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It's just a little story, about a guy and his high school sweetheart.....

   Semper Fi: Upbeat Joey Jones (L), about to get married.... (Photo: Nigel Kinrade)

   By Mike Mulhern


   On this Fourth of July weekend, Joey Jones and his fiancée Meg Garrison, tight for 10 years now and about ready to finally get married, will be hanging out with some buds in the infield at Daytona International Speedway.
   It's just a little story, about a guy and his high school sweetheart…

   But this isn't just any couple here for the races and maybe, hopefully, some sun at the beach, on a holiday break.
   Lean and lanky Joey Jones, with his buzz-cut hair and this big, wide grin, is a good ol' Marine from Dalton, Georgia, in the Appalachian foothills, just south of Chattanooga and maybe an hour over the mountain west of Dawsonville.
   Yes, he knows Bill and Ernie Elliott, and a lot about NASCAR.
   He loves his racing, in part because his father used to build those huge racing chassis dynos.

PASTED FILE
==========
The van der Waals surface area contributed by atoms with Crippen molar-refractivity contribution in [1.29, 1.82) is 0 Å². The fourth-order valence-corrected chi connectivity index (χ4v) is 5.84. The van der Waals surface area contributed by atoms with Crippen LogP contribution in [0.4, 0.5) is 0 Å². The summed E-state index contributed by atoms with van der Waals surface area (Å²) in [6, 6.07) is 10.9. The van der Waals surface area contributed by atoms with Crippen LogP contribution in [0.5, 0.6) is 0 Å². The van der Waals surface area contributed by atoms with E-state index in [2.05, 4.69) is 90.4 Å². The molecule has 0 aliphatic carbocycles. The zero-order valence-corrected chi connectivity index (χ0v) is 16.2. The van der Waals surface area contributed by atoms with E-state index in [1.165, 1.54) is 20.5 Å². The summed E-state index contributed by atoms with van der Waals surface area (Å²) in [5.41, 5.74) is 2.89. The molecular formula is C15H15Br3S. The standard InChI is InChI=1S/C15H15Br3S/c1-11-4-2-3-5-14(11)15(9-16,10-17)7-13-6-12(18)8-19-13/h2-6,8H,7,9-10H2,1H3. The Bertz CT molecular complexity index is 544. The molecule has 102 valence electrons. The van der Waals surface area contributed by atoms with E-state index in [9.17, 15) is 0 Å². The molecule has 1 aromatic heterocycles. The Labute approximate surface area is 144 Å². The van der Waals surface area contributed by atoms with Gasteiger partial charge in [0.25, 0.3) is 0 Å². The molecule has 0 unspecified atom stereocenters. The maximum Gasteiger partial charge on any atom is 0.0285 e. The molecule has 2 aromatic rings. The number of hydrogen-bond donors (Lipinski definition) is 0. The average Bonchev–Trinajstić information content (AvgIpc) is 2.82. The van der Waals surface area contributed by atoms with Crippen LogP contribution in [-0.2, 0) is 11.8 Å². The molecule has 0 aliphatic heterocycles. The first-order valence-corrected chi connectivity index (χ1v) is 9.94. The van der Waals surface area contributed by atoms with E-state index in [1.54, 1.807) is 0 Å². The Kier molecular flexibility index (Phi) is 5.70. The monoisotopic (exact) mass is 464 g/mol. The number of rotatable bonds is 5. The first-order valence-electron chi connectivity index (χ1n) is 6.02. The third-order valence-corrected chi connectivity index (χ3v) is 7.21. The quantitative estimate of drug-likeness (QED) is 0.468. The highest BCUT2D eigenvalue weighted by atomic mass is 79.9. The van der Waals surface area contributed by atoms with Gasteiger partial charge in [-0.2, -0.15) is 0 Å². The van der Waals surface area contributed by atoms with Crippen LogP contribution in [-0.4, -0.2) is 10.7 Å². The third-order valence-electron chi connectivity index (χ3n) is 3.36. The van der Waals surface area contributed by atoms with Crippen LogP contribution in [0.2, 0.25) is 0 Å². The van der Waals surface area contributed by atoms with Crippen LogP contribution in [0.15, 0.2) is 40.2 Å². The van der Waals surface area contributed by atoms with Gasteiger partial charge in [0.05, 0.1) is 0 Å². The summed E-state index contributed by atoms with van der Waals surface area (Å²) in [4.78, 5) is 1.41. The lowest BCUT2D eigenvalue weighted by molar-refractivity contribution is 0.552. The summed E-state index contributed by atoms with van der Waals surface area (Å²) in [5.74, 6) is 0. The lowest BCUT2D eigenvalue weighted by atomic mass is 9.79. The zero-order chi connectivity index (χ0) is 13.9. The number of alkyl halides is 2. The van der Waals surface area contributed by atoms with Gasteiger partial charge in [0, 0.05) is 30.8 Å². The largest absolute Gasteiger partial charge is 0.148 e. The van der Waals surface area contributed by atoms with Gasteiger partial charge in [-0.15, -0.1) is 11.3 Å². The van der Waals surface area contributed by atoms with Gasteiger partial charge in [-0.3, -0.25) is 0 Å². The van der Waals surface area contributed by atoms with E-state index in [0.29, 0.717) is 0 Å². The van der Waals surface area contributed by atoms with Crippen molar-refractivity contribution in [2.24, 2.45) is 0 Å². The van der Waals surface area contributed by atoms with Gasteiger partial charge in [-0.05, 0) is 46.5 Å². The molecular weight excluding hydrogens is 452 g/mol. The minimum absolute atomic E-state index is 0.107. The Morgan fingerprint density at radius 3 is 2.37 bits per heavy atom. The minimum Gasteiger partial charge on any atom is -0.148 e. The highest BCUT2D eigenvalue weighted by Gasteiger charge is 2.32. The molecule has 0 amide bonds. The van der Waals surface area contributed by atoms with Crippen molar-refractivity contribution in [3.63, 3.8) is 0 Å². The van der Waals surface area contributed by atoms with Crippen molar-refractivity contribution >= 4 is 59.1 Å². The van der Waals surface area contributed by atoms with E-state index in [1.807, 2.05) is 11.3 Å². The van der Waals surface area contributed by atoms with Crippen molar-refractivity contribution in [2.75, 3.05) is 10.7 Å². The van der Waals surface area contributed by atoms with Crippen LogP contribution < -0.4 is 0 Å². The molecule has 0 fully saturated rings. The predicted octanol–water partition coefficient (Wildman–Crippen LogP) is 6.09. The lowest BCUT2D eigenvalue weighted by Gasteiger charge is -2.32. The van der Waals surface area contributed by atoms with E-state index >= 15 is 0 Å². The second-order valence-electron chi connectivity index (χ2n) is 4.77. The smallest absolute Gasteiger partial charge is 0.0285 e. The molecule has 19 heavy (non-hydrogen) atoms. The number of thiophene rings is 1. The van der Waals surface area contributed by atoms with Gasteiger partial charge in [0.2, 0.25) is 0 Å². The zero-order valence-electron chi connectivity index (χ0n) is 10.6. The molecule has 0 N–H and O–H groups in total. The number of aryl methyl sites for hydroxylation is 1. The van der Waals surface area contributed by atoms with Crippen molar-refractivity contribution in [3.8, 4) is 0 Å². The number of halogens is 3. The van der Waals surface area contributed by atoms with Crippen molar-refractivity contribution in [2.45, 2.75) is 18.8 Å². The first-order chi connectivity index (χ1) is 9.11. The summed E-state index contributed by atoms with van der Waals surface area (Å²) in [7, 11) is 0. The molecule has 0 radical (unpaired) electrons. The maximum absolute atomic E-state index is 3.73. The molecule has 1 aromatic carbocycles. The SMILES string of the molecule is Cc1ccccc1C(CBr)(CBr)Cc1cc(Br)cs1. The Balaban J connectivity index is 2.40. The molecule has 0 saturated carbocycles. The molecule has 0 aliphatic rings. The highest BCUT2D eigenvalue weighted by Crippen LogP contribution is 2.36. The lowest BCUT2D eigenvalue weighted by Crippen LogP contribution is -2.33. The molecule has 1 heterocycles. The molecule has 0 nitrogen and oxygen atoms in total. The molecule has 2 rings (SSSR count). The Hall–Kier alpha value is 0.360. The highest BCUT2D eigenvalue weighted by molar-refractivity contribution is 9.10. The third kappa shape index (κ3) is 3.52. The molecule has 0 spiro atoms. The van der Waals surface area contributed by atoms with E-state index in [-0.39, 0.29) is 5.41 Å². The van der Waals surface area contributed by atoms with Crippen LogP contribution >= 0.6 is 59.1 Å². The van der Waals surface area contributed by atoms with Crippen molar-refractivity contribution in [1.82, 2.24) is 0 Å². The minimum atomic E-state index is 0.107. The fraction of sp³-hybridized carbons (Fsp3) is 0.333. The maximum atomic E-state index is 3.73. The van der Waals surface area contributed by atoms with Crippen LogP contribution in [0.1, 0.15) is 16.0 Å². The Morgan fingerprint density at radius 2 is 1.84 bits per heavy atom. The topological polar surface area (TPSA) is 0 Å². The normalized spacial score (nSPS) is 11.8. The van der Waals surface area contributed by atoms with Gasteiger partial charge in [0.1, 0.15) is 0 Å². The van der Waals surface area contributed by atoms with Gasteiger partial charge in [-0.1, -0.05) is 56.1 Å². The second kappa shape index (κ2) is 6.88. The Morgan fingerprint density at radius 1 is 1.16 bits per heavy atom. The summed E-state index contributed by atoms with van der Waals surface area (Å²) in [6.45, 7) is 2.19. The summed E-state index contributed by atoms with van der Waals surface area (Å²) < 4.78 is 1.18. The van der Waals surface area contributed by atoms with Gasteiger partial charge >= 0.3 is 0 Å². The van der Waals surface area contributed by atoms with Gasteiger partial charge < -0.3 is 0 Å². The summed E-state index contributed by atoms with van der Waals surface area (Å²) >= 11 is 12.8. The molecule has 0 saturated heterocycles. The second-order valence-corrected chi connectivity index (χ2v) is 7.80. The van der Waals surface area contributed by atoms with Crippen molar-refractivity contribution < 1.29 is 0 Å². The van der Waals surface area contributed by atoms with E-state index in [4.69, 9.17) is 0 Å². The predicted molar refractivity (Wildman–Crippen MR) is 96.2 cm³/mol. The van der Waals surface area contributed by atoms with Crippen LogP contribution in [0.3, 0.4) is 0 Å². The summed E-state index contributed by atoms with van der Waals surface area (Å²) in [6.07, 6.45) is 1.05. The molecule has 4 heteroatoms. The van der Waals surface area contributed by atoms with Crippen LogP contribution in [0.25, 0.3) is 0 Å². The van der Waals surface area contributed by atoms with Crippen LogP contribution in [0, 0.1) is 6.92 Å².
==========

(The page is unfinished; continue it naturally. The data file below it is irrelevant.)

Joey and Meg will have special seats here for Saturday night's Daytona 400 -- invited as part of one of the many military-related promotions NASCAR and its various sponsors (this one, Oakley) has this season.
   Each military man invited to one of these race weekends of course has his particular own story. For Jones, well, he marches to a different drummer these days; he has to….after that IED went off underneath him that day in Afghanistan and took his legs.
   But that injury, which has left him with some candy-apple-colored limbs, hasn't wiped the grin off his face or taken him off active duty as an explosive ordinance disposal wizard, one of the 600-odd USMC EOD men.
   "If Full Metal Jacket (http://imdb.to/91G3h ) was your movie, then The Hurt Locker (  http://imdb.to/108Yr ) is ours," Jones was saying Friday, with a wry grin, having lunch over by the infield's Lake Lloyd, by the Daytona backstretch, with half a dozen fellow severely injured Marines.
    Jones worked 80-plus IEDs successfully in Afghanistan…."and then, just walking down the road one day, I stepped on an IED.
   "That's just luck.
    "…and I'm very fortunate I'm alive."